Manufacturer Wilde+Spieth was founded in 1831 as an Esslingen, Germany-based carpentry workshop, at first simply named Spieth. The company spent its initial century of activity producing roller shutters, before a 1948 collaboration with the esteemed German postwar architect and industrial designer Egon Eiermann redirected its range toward
(and international renown). This fruitful partnership lasted until 1970 and produced over thirty chair designs that combined bentwood with tubular steel.
Standouts from Wilde+Spieth's timelessly modern collection include the three-legged SE 42 Chair (1949); the stackable SE 68 Desk Chair (1951); the E 10 Wicker Chair (1952); the SE 18 Folding Chair (1952), which was honored with a Good Design Award in 1953; the S 319 Folding Table (1952); and the SE 119 Church Chair (1958), which was designed to be used in St. Matthew’s Church in Pforzheim and was also used the same year in the dining room of the German Pavilion at the World’s Fair in Brussels.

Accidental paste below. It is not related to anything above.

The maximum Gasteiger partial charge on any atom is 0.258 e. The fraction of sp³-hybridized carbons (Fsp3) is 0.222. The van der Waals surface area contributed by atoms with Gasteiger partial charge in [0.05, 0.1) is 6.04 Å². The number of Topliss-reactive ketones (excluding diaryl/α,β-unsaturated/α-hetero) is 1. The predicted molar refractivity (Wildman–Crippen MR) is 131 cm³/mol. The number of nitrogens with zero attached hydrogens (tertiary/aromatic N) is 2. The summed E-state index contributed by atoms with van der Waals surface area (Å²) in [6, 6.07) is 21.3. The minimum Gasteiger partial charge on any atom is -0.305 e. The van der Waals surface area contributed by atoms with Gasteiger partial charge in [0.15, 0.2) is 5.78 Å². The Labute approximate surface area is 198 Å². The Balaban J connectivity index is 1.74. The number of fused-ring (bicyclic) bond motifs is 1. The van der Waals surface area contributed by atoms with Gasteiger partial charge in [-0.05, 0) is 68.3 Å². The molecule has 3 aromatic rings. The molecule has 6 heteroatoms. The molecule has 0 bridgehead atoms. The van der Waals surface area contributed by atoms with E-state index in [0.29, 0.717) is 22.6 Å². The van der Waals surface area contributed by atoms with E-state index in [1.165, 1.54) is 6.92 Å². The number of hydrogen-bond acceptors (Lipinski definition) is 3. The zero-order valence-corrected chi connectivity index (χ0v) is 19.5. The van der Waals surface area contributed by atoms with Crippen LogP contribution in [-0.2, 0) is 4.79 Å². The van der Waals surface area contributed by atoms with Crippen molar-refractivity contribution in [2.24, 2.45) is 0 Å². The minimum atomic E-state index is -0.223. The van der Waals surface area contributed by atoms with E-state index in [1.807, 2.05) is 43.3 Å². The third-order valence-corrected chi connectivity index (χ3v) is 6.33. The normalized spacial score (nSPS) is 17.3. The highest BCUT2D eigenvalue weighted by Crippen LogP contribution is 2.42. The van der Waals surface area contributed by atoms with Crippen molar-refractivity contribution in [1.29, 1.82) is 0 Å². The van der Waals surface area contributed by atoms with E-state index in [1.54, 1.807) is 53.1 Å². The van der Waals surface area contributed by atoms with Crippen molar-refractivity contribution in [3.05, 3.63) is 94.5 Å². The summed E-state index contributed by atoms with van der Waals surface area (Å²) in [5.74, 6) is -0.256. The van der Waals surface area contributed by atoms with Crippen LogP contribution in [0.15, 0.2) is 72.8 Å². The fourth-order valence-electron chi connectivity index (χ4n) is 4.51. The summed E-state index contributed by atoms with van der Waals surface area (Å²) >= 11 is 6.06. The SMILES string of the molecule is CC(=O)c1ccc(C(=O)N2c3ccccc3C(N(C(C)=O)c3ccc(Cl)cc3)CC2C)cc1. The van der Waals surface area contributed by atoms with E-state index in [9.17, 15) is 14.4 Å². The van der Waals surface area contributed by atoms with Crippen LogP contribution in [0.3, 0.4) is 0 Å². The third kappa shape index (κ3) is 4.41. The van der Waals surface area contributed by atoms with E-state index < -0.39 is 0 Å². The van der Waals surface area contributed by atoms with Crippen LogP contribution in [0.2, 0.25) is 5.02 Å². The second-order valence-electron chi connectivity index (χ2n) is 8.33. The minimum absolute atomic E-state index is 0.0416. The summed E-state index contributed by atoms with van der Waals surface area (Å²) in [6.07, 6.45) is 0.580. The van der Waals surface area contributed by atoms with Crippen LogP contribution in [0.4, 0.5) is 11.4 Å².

Outside of Eiermann, Wilde+Spieth’s midcentury portfolio includes designs from other German modernist architects, most notably Paul Schneider von Esleben (and his ca. 1950s Rattan Chair with solid teak armrests); Herta-Maria Witzemann (and her 1954 Rattan Lounge Chair); and Ludwig Mies van der Rohe Bauhaus disciple, Herbert Hirche (and his ca. 1950s wicker Cane Chairs).
Since Eiermann’s passing in 1970, Wilde+Spieth—still active today, but now in Stendal, Germany—has chiefly continued producing his most successful chair designs, revered as European modernist classics. In 2013, the company collaborated with contemporary maker Les Couleurs® to reissue Wilde+Spieth’s iconic SE 68 Desk Chair in four colors from the Le Corbusier color range, for which Les Couleurs has exclusive licensing. Orchestral seating, as well as
(i.e., instrumental floor pads and shelfs) round out the rest of company’s contemporary oeuvre—designs developed by talents that span from Daniel Libeskind to Thore Garbers and the collective Edelhoff & Nettesheim.